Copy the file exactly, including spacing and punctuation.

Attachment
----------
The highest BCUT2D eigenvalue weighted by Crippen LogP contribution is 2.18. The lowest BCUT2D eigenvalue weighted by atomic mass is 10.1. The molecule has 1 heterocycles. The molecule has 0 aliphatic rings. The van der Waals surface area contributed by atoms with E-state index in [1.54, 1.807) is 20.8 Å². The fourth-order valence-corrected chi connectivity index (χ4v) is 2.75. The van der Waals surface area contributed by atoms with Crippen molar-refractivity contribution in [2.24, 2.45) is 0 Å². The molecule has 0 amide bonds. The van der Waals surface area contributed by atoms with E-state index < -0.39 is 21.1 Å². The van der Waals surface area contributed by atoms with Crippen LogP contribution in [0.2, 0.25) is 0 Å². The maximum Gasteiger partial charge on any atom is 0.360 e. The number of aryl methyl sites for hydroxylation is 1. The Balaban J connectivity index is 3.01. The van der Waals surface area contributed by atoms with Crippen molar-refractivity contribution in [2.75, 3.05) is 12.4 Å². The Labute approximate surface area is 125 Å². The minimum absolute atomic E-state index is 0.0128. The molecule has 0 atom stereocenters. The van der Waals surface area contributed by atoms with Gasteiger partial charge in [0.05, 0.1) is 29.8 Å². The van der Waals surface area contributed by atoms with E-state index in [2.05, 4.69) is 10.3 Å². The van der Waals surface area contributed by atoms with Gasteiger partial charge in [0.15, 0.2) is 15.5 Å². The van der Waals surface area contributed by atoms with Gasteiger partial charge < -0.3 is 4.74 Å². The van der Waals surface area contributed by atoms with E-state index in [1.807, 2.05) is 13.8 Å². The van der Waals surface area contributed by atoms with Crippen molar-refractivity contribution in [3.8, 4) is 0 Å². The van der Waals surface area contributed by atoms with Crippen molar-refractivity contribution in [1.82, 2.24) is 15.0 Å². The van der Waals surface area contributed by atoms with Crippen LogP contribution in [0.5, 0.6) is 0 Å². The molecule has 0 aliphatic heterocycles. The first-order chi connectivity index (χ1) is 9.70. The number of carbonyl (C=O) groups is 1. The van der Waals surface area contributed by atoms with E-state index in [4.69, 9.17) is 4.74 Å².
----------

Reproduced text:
The highest BCUT2D eigenvalue weighted by Crippen LogP contribution is 2.18. The lowest BCUT2D eigenvalue weighted by atomic mass is 10.1. The molecule has 1 heterocycles. The molecule has 0 aliphatic rings. The van der Waals surface area contributed by atoms with E-state index in [1.54, 1.807) is 20.8 Å². The fourth-order valence-corrected chi connectivity index (χ4v) is 2.75. The van der Waals surface area contributed by atoms with Crippen molar-refractivity contribution in [2.24, 2.45) is 0 Å². The molecule has 0 amide bonds. The van der Waals surface area contributed by atoms with E-state index < -0.39 is 21.1 Å². The van der Waals surface area contributed by atoms with Crippen LogP contribution in [0.2, 0.25) is 0 Å². The maximum Gasteiger partial charge on any atom is 0.360 e. The number of aryl methyl sites for hydroxylation is 1. The Balaban J connectivity index is 3.01. The van der Waals surface area contributed by atoms with Crippen molar-refractivity contribution in [2.75, 3.05) is 12.4 Å². The Labute approximate surface area is 125 Å². The minimum absolute atomic E-state index is 0.0128. The molecule has 0 atom stereocenters. The van der Waals surface area contributed by atoms with Gasteiger partial charge in [0.05, 0.1) is 29.8 Å². The van der Waals surface area contributed by atoms with E-state index in [2.05, 4.69) is 10.3 Å². The van der Waals surface area contributed by atoms with Gasteiger partial charge in [0.15, 0.2) is 15.5 Å². The van der Waals surface area contributed by atoms with Gasteiger partial charge < -0.3 is 4.74 Å². The van der Waals surface area contributed by atoms with E-state index in [1.807, 2.05) is 13.8 Å². The van der Waals surface area contributed by atoms with Crippen molar-refractivity contribution in [3.8, 4) is 0 Å². The van der Waals surface area contributed by atoms with Crippen molar-refractivity contribution in [1.82, 2.24) is 15.0 Å². The van der Waals surface area contributed by atoms with Crippen LogP contribution in [0.5, 0.6) is 0 Å². The molecule has 0 aliphatic heterocycles. The first-order chi connectivity index (χ1) is 9.70. The number of carbonyl (C=O) groups is 1. The van der Waals surface area contributed by atoms with E-state index in [4.69, 9.17) is 4.74 Å².